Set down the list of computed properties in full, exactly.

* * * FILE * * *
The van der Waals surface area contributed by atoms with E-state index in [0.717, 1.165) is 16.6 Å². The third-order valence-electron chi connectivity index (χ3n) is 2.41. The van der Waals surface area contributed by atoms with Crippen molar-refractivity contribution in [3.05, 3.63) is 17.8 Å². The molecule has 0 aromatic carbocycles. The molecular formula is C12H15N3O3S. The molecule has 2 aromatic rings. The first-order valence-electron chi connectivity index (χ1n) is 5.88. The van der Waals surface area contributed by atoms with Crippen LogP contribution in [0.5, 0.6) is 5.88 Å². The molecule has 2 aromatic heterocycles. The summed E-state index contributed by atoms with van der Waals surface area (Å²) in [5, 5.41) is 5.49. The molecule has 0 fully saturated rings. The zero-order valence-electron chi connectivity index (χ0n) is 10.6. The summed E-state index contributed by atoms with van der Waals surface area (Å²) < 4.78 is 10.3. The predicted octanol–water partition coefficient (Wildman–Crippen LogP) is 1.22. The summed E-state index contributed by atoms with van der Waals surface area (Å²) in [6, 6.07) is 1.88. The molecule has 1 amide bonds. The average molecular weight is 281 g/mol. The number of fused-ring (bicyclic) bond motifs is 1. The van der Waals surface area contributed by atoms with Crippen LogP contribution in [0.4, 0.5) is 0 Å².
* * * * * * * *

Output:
The van der Waals surface area contributed by atoms with E-state index in [0.717, 1.165) is 16.6 Å². The third-order valence-electron chi connectivity index (χ3n) is 2.41. The van der Waals surface area contributed by atoms with Crippen molar-refractivity contribution in [3.05, 3.63) is 17.8 Å². The molecule has 0 aromatic carbocycles. The molecular formula is C12H15N3O3S. The molecule has 2 aromatic rings. The first-order valence-electron chi connectivity index (χ1n) is 5.88. The van der Waals surface area contributed by atoms with Crippen LogP contribution in [0.5, 0.6) is 5.88 Å². The molecule has 2 aromatic heterocycles. The summed E-state index contributed by atoms with van der Waals surface area (Å²) in [5, 5.41) is 5.49. The molecule has 0 fully saturated rings. The zero-order valence-electron chi connectivity index (χ0n) is 10.6. The summed E-state index contributed by atoms with van der Waals surface area (Å²) < 4.78 is 10.3. The predicted octanol–water partition coefficient (Wildman–Crippen LogP) is 1.22. The summed E-state index contributed by atoms with van der Waals surface area (Å²) in [6, 6.07) is 1.88. The molecule has 1 amide bonds. The average molecular weight is 281 g/mol. The number of fused-ring (bicyclic) bond motifs is 1. The van der Waals surface area contributed by atoms with Crippen LogP contribution in [0.4, 0.5) is 0 Å².